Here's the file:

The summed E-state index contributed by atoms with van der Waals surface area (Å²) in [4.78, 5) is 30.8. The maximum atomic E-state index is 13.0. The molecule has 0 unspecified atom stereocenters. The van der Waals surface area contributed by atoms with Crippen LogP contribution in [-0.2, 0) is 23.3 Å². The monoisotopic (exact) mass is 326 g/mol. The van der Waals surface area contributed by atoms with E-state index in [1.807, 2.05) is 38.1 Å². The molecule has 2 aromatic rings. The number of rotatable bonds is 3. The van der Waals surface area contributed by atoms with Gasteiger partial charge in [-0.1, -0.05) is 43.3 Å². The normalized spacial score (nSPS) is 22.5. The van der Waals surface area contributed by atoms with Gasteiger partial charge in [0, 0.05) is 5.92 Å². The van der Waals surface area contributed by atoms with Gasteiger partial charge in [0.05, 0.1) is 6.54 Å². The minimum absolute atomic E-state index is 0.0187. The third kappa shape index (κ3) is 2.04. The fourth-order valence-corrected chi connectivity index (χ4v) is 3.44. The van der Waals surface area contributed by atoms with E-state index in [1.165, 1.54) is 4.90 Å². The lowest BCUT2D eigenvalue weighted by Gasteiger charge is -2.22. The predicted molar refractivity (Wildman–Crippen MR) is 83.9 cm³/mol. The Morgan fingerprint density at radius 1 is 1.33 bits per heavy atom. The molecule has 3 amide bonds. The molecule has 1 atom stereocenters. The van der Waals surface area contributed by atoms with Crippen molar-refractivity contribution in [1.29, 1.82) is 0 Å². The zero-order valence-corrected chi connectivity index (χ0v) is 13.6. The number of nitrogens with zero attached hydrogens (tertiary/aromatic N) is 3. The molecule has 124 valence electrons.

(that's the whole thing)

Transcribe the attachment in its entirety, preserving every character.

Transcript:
The summed E-state index contributed by atoms with van der Waals surface area (Å²) in [4.78, 5) is 30.8. The maximum atomic E-state index is 13.0. The molecule has 0 unspecified atom stereocenters. The van der Waals surface area contributed by atoms with Crippen LogP contribution in [-0.2, 0) is 23.3 Å². The monoisotopic (exact) mass is 326 g/mol. The van der Waals surface area contributed by atoms with E-state index in [1.807, 2.05) is 38.1 Å². The molecule has 2 aromatic rings. The number of rotatable bonds is 3. The van der Waals surface area contributed by atoms with Gasteiger partial charge in [-0.1, -0.05) is 43.3 Å². The normalized spacial score (nSPS) is 22.5. The van der Waals surface area contributed by atoms with Gasteiger partial charge in [0, 0.05) is 5.92 Å². The van der Waals surface area contributed by atoms with Gasteiger partial charge in [0.05, 0.1) is 6.54 Å². The minimum absolute atomic E-state index is 0.0187. The third kappa shape index (κ3) is 2.04. The fourth-order valence-corrected chi connectivity index (χ4v) is 3.44. The van der Waals surface area contributed by atoms with E-state index in [1.165, 1.54) is 4.90 Å². The lowest BCUT2D eigenvalue weighted by Gasteiger charge is -2.22. The predicted molar refractivity (Wildman–Crippen MR) is 83.9 cm³/mol. The Morgan fingerprint density at radius 1 is 1.33 bits per heavy atom. The molecule has 3 amide bonds. The molecule has 1 atom stereocenters. The van der Waals surface area contributed by atoms with Crippen molar-refractivity contribution in [1.29, 1.82) is 0 Å². The zero-order valence-corrected chi connectivity index (χ0v) is 13.6. The number of nitrogens with zero attached hydrogens (tertiary/aromatic N) is 3. The molecule has 124 valence electrons.